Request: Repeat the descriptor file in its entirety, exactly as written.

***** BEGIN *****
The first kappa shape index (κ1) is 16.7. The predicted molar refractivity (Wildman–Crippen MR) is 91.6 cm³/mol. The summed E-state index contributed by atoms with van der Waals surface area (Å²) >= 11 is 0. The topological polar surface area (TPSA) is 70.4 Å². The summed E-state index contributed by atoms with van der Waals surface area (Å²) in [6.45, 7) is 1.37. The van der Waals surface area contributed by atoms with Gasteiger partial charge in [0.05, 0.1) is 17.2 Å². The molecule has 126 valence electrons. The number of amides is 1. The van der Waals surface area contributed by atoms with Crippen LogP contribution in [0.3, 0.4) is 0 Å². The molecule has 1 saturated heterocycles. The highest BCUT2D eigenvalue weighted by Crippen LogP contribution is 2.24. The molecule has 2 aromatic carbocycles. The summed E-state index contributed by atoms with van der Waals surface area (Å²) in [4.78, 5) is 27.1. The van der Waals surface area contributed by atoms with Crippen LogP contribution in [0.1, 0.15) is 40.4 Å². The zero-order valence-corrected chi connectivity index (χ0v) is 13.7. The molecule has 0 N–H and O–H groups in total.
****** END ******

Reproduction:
The first kappa shape index (κ1) is 16.7. The predicted molar refractivity (Wildman–Crippen MR) is 91.6 cm³/mol. The summed E-state index contributed by atoms with van der Waals surface area (Å²) >= 11 is 0. The topological polar surface area (TPSA) is 70.4 Å². The summed E-state index contributed by atoms with van der Waals surface area (Å²) in [6.45, 7) is 1.37. The van der Waals surface area contributed by atoms with Gasteiger partial charge in [0.05, 0.1) is 17.2 Å². The molecule has 126 valence electrons. The number of amides is 1. The van der Waals surface area contributed by atoms with Crippen LogP contribution in [0.3, 0.4) is 0 Å². The molecule has 1 saturated heterocycles. The highest BCUT2D eigenvalue weighted by Crippen LogP contribution is 2.24. The molecule has 2 aromatic carbocycles. The summed E-state index contributed by atoms with van der Waals surface area (Å²) in [4.78, 5) is 27.1. The van der Waals surface area contributed by atoms with Crippen LogP contribution in [0.1, 0.15) is 40.4 Å². The zero-order valence-corrected chi connectivity index (χ0v) is 13.7. The molecule has 0 N–H and O–H groups in total.